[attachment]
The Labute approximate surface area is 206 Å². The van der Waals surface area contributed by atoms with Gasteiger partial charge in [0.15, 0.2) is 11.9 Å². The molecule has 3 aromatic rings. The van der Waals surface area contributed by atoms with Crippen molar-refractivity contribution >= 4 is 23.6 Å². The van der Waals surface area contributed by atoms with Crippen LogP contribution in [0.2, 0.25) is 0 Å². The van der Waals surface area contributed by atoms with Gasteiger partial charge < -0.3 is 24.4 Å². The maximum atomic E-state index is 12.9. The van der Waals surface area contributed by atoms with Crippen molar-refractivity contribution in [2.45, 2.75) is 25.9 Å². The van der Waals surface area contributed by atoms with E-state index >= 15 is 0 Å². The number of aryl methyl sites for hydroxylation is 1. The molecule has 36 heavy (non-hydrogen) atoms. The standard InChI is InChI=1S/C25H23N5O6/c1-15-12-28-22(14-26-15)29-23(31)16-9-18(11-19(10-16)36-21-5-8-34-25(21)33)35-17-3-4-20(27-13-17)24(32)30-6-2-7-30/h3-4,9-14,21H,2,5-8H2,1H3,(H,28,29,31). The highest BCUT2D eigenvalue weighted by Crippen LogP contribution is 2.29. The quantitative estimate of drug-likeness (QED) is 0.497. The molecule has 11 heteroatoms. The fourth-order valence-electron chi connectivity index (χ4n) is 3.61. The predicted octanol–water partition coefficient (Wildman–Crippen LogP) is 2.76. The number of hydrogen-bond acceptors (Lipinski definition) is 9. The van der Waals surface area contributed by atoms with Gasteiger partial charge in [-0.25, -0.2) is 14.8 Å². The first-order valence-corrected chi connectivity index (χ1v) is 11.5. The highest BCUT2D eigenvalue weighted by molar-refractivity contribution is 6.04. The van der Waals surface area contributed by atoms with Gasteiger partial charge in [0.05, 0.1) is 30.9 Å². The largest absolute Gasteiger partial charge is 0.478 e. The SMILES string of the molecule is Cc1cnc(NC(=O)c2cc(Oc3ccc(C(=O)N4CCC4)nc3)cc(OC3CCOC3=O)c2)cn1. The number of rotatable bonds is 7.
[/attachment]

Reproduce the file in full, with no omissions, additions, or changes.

The Labute approximate surface area is 206 Å². The van der Waals surface area contributed by atoms with Gasteiger partial charge in [0.15, 0.2) is 11.9 Å². The molecule has 3 aromatic rings. The van der Waals surface area contributed by atoms with Crippen molar-refractivity contribution >= 4 is 23.6 Å². The van der Waals surface area contributed by atoms with Crippen LogP contribution in [0.2, 0.25) is 0 Å². The van der Waals surface area contributed by atoms with Gasteiger partial charge < -0.3 is 24.4 Å². The maximum atomic E-state index is 12.9. The van der Waals surface area contributed by atoms with Crippen molar-refractivity contribution in [2.45, 2.75) is 25.9 Å². The van der Waals surface area contributed by atoms with E-state index >= 15 is 0 Å². The number of aryl methyl sites for hydroxylation is 1. The molecule has 36 heavy (non-hydrogen) atoms. The standard InChI is InChI=1S/C25H23N5O6/c1-15-12-28-22(14-26-15)29-23(31)16-9-18(11-19(10-16)36-21-5-8-34-25(21)33)35-17-3-4-20(27-13-17)24(32)30-6-2-7-30/h3-4,9-14,21H,2,5-8H2,1H3,(H,28,29,31). The highest BCUT2D eigenvalue weighted by Crippen LogP contribution is 2.29. The quantitative estimate of drug-likeness (QED) is 0.497. The molecule has 11 heteroatoms. The fourth-order valence-electron chi connectivity index (χ4n) is 3.61. The predicted octanol–water partition coefficient (Wildman–Crippen LogP) is 2.76. The number of hydrogen-bond acceptors (Lipinski definition) is 9. The van der Waals surface area contributed by atoms with Gasteiger partial charge in [-0.25, -0.2) is 14.8 Å². The first-order valence-corrected chi connectivity index (χ1v) is 11.5. The highest BCUT2D eigenvalue weighted by molar-refractivity contribution is 6.04. The van der Waals surface area contributed by atoms with Gasteiger partial charge in [0.05, 0.1) is 30.9 Å². The largest absolute Gasteiger partial charge is 0.478 e. The SMILES string of the molecule is Cc1cnc(NC(=O)c2cc(Oc3ccc(C(=O)N4CCC4)nc3)cc(OC3CCOC3=O)c2)cn1. The number of rotatable bonds is 7.